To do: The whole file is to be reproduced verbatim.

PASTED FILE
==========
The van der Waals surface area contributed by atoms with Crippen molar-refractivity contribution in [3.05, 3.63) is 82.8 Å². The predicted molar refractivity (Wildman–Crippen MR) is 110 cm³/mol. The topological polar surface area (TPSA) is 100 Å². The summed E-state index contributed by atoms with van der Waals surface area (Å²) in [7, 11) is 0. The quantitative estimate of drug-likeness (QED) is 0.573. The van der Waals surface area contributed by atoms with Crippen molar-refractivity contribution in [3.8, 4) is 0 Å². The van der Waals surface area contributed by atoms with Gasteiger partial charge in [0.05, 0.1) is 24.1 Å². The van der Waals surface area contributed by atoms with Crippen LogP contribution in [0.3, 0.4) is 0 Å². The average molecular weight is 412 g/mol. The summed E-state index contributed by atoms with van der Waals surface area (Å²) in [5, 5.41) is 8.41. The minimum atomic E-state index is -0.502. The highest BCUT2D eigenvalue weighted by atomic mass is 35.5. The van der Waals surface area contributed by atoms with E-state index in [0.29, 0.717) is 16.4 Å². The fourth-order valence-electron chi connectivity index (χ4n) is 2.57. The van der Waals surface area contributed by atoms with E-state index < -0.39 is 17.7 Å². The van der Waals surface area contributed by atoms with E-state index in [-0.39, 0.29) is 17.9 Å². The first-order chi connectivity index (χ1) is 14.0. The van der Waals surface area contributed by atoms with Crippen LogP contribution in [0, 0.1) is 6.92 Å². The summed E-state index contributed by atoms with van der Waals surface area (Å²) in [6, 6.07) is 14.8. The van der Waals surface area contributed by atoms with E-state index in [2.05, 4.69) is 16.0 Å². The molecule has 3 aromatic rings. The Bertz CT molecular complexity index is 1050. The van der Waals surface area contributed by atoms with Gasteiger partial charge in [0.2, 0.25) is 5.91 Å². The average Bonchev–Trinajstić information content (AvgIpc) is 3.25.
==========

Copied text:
The van der Waals surface area contributed by atoms with Crippen molar-refractivity contribution in [3.05, 3.63) is 82.8 Å². The predicted molar refractivity (Wildman–Crippen MR) is 110 cm³/mol. The topological polar surface area (TPSA) is 100 Å². The summed E-state index contributed by atoms with van der Waals surface area (Å²) in [7, 11) is 0. The quantitative estimate of drug-likeness (QED) is 0.573. The van der Waals surface area contributed by atoms with Crippen molar-refractivity contribution in [3.8, 4) is 0 Å². The van der Waals surface area contributed by atoms with Gasteiger partial charge in [0.05, 0.1) is 24.1 Å². The van der Waals surface area contributed by atoms with Crippen LogP contribution in [0.3, 0.4) is 0 Å². The average molecular weight is 412 g/mol. The summed E-state index contributed by atoms with van der Waals surface area (Å²) in [5, 5.41) is 8.41. The minimum atomic E-state index is -0.502. The highest BCUT2D eigenvalue weighted by atomic mass is 35.5. The van der Waals surface area contributed by atoms with E-state index in [0.29, 0.717) is 16.4 Å². The fourth-order valence-electron chi connectivity index (χ4n) is 2.57. The van der Waals surface area contributed by atoms with E-state index < -0.39 is 17.7 Å². The van der Waals surface area contributed by atoms with E-state index in [-0.39, 0.29) is 17.9 Å². The first-order chi connectivity index (χ1) is 14.0. The van der Waals surface area contributed by atoms with Crippen LogP contribution in [0, 0.1) is 6.92 Å². The summed E-state index contributed by atoms with van der Waals surface area (Å²) in [6, 6.07) is 14.8. The van der Waals surface area contributed by atoms with E-state index in [2.05, 4.69) is 16.0 Å². The molecule has 3 aromatic rings. The Bertz CT molecular complexity index is 1050. The van der Waals surface area contributed by atoms with Gasteiger partial charge in [0.2, 0.25) is 5.91 Å². The average Bonchev–Trinajstić information content (AvgIpc) is 3.25.